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Aviation Experts to Begin Probe of Singapore Airlines Turbulence That Left British Man Dead


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BANGKOK — Aviation investigators arrived in Bangkok Wednesday to learn how and why severe turbulence sent a Singapore Airlines plane into a sudden dive that tossed passengers and crew around the cabin, leaving a British man dead and dozens others injured.

Twenty people remained in intensive care in hospital after Flight SQ321, which was flying from London’s Heathrow airport to Singapore, hit the turbulence Tuesday over the Andaman Sea. The Boeing 777, which carried 211 passengers and 18 crew members, descended 6,000 feet (around 1,800 meters) in about three minutes, the carrier said.

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The captain diverted the plane to Bangkok’s Suvarnabhumi Airport, where medical teams evaluated those aboard and sent over 80 to hospital. Singapore Airlines sent a special flight to Bangkok on Tuesday night to pick up those well enough to travel. The airline said that 131 passengers and 12 crew members arrived shortly after 5 a.m. at Singapore’s Changi Airport.

An additional 79 passengers and six crew members stayed in Bangkok, where the majority remained in hospital, said Singapore Airlines CEO Goh Choon Phong.

Samitivej Srinakarin Hospital, where most of the injured were taken, said 20 people were being treated in intensive care while 27 others have been discharged. The ICU patients include six Britons, six Malaysians, three Australians, two Singaporeans and one person each from Hong Kong, New Zealand, and the Philippines, it said.

The hospital said nine people underwent surgery Tuesday and five more operations were expected to be completed Wednesday. It said it had provided 104 people with medical care, including 19 at its clinic at the airport.

Officers from Singapore’s Transport Safety Investigation Bureau arrived in Bangkok late Tuesday, Singapore Transport Minister Chee Hong Tat said Wednesday.

He added that the U.S. National Transportation Safety Board is also sending an accredited representative and four technical advisors to support the investigation because the incident involved a Boeing plane.

One of 56 Australians listed as passengers on board the flight told Sky News that the seatbelt sign had come on just ahead of the turbulence, but she could not act in time because she had been asleep.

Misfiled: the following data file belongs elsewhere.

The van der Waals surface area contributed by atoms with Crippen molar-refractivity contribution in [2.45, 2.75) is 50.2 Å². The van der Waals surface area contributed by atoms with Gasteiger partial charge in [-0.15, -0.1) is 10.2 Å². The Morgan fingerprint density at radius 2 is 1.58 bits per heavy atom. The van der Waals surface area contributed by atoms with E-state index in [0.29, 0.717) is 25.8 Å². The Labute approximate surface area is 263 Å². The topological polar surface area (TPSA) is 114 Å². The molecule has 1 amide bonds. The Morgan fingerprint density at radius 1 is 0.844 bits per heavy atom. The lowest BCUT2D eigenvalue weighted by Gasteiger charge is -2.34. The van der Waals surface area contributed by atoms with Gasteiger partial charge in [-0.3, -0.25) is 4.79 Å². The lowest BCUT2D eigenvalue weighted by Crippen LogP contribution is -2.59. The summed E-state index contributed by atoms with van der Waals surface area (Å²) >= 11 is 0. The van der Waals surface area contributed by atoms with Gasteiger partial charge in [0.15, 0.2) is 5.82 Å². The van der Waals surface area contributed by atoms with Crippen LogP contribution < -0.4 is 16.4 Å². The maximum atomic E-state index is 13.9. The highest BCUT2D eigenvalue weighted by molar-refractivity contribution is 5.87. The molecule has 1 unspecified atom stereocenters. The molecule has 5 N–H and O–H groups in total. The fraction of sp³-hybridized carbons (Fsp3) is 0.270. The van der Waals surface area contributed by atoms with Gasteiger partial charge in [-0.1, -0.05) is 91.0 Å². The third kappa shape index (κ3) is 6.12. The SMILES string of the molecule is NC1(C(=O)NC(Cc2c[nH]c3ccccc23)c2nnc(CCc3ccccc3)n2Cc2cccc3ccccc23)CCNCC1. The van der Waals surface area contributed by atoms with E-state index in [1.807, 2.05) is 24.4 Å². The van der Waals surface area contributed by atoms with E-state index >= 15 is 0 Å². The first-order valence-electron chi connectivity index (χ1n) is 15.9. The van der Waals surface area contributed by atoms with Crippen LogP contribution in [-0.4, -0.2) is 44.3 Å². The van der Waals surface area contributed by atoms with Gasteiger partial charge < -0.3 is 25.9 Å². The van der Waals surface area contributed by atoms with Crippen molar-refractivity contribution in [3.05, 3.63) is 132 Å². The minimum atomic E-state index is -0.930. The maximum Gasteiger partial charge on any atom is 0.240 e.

Thirty-year-old Teandra Tukhunen, speaking from a hospital with her left arm in a sling, said she had been “thrown to the roof and then to the floor.”

“It was just so quick, over in a couple of seconds and then you’re just shocked. Everyone’s pretty freaked out,” she said.

Recounting the accident, British passenger Andrew Davies also told Sky News that the seatbelt sign was illuminated but crew members didn’t have time to take their seats.

“Every single cabin crew person I saw was injured in some way or another, maybe with a gash on their head,” Davies said. “One had a bad back, who was in obvious pain.”

Thai officials had withheld the name of the dead man, but British media identified him as Geoffrey Kitchen, 73, who was going on a six-week holiday with his wife. She was among the passengers taken to hospital in Bangkok.

Kitchen was described as formerly working in the insurance industry, and in retirement was continuing his decades-long involvement with amateur theater.

A Thai airport official said Kitchen might have had a heart attack, though that hadn’t been confirmed.

Tracking data captured by FlightRadar24 and analyzed by The Associated Press showed Tuesday’s flight cruising at an altitude of 37,000 feet (11,300 meters).

At one point, the Boeing 777-300ER suddenly and sharply descended to 31,000 feet (9,400 meters) over about three minutes, according to the data. The aircraft then stayed at 31,000 feet for under 10 minutes before diverting and landing in Bangkok less than a half-hour later.

Most people associate turbulence with heavy storms, but the most dangerous type is so-called clear air turbulence. Wind shear can occur in wispy cirrus clouds or even in clear air near thunderstorms, as differences in temperature and pressure create powerful currents of fast-moving air.

According to a 2021 report by the U.S. National Transportation Safety Board, turbulence accounted for 37.6% of all accidents on larger commercial airlines between 2009 and 2018. The Federal Aviation Administration, another U.S. government agency, has said there were 146 serious injuries from turbulence from 2009 to 2021.

“For flight attendants and passengers alike, the dangerous, shaky feeling in midair called turbulence comes from air currents shifting,” said a statement from the U.S.-based Association of Flight Attendants.

“While details of Singapore Flight 321 are still developing, initial reports seem to indicate clear air turbulence, which is the most dangerous type of turbulence. It cannot be seen and is virtually undetectable with current technology. One second, you’re cruising smoothly; the next, passengers, crew and unsecured carts or other items are being thrown around the cabin.”

“Always follow crew instructions and wear your seatbelt whenever seated,” it advised. “It is a matter of life and death.”

Officials from the British and Malaysian embassies on Wednesday visited the Bangkok hospital where most of the injured were admitted to check on their condition.

Singapore Airlines said the passengers, in addition to the 56 Australians, included two Canadians, one German, three Indians, two Indonesians, one Icelander, four Irish, one Israeli, 16 Malaysians, two from Myanmar, 23 New Zealanders, five Filipinos, 41 from Singapore, one South Korean, two Spaniards, 47 from the United Kingdom and four from the United States.